MCKEESPORT, Pa. — Penn State Greater Allegheny is hosting a weeklong series of Pennsylvania Mathematics Initiative (PMI) workshops this week. The Pennsylvania Mathematics Initiative is designed to help elementary school teachers deepen their content knowledge to facilitate their incorporation of the newly implemented Common Core State Standards.
Beth Lindsey, associate professor of physics, and Kuei-Nuan Lin, assistant professor of mathematics, are hosting the workshops, with the theme of “Math as a Second Language.”
Lin and Lindsey became involved in the PMI last summer. They were invited to participate in the institute being offered at University Park in order to observe and prepare to run the workshop here at Greater Allegheny. In addition to Greater Allegheny and University Park, workshops were also offered at the Brandywine campus earlier this summer.
Fran Arbaugh, associate professor of mathematics education at University Park, joined the group this week to lead discussions of math pedagogy. Andrew Baxter, lecturer in mathematics at University Park and the mastermind behind the PMI, was at the workshop on Monday and Tuesday to help get things started.
The workshops are held for five days from 9 a.m. to 4 p.m., and focus on kindergarten through fifth grade threads of number, operation and algebraic thinking, and include discussions on research-supported classroom practice for mathematics. Teachers and teacher leaders from throughout the region are attending the workshops, including six teachers each from the Mt. Lebanon School District and Pittsburgh Public Schools, four teachers from the Woodland Hills School District, three from the Greater Latrobe School District, and one from the Rockwood Area School District.
"By developing an understanding of how mathematical ideas connect across grade levels, they can improve their own teaching and may serve as a resource or teacher-leader for other teachers in their district."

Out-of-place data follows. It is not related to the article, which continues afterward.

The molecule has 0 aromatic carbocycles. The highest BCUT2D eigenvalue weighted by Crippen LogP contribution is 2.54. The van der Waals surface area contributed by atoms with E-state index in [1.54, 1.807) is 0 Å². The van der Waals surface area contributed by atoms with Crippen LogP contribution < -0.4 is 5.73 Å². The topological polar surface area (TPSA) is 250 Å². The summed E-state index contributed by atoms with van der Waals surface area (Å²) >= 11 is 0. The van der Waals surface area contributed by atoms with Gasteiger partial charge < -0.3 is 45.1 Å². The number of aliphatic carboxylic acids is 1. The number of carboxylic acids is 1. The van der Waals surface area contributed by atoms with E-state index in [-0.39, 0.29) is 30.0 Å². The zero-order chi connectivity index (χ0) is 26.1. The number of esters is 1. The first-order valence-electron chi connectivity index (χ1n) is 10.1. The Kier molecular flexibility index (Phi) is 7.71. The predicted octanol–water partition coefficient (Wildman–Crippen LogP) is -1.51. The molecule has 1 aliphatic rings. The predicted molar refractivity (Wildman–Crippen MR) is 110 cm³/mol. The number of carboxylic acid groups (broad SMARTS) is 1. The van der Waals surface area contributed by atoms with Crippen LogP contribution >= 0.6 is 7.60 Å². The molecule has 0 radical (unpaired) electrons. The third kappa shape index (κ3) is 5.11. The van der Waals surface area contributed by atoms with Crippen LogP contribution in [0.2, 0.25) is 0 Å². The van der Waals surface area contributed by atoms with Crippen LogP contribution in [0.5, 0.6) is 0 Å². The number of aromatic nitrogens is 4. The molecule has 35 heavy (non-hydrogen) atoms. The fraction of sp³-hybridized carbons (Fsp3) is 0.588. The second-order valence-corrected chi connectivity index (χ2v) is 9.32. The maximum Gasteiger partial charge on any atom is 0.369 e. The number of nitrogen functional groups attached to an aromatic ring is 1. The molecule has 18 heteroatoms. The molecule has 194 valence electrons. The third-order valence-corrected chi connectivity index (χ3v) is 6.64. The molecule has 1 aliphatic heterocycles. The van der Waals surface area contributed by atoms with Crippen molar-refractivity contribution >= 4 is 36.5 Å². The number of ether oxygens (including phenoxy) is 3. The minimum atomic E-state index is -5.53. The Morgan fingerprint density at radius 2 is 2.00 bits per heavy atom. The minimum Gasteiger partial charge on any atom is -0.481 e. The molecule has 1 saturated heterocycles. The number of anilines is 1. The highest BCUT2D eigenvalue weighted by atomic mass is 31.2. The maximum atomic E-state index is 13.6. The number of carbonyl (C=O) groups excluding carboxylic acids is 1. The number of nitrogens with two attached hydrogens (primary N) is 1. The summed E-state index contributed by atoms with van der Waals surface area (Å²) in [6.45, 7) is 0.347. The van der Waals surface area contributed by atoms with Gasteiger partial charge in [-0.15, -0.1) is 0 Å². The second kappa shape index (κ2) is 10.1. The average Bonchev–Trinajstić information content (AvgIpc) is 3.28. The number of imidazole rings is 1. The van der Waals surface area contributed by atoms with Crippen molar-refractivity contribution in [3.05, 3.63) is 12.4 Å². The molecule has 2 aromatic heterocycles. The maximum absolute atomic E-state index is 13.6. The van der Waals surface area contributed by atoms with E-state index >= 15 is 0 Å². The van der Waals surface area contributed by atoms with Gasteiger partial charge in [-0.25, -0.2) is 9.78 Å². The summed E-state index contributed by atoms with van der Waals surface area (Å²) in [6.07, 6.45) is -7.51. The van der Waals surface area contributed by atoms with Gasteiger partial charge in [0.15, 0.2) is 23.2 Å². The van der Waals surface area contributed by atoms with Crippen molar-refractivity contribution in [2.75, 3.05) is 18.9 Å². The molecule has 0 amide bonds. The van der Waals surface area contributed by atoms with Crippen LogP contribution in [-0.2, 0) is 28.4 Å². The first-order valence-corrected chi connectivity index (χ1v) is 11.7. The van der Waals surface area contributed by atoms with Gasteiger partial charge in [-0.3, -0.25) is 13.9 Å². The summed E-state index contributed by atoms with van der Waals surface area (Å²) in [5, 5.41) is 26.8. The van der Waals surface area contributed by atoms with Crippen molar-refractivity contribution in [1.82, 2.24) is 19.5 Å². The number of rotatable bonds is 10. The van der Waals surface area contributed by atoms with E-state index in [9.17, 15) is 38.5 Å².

-- Beth Lindsey, associate professor of physics
According to Lindsey, the goal of the PMI is for its participants to deepen their understanding of the mathematics they teach. “By developing an understanding of how mathematical ideas connect across grade levels, they can improve their own teaching and may serve as a resource or teacher-leader for other teachers in their district,” she said. “I’m excited to be working with elementary math teachers on deepening their understanding of mathematics. The workshop is called “Mathematics as a Second Language” because we want to help teachers develop a fluency with mathematics, enabling them to teach the same ideas in many different ways. We hope that by helping the teachers to develop these skills, they will become more successful at instilling a deep understanding for and love of math in their own students.”
According to the PMI website, “The workshops strive to enhance mathematics content knowledge, which leads participants to begin to view themselves as mathematicians, to view mathematics as part of their lives, and to see the world around them in a mathematical light. This leads to impacts in the teachers’ classrooms as they feel more comfortable with mathematics, the more they are able to effectively communicate their knowledge and convey their enthusiasm to their own students and other teachers.”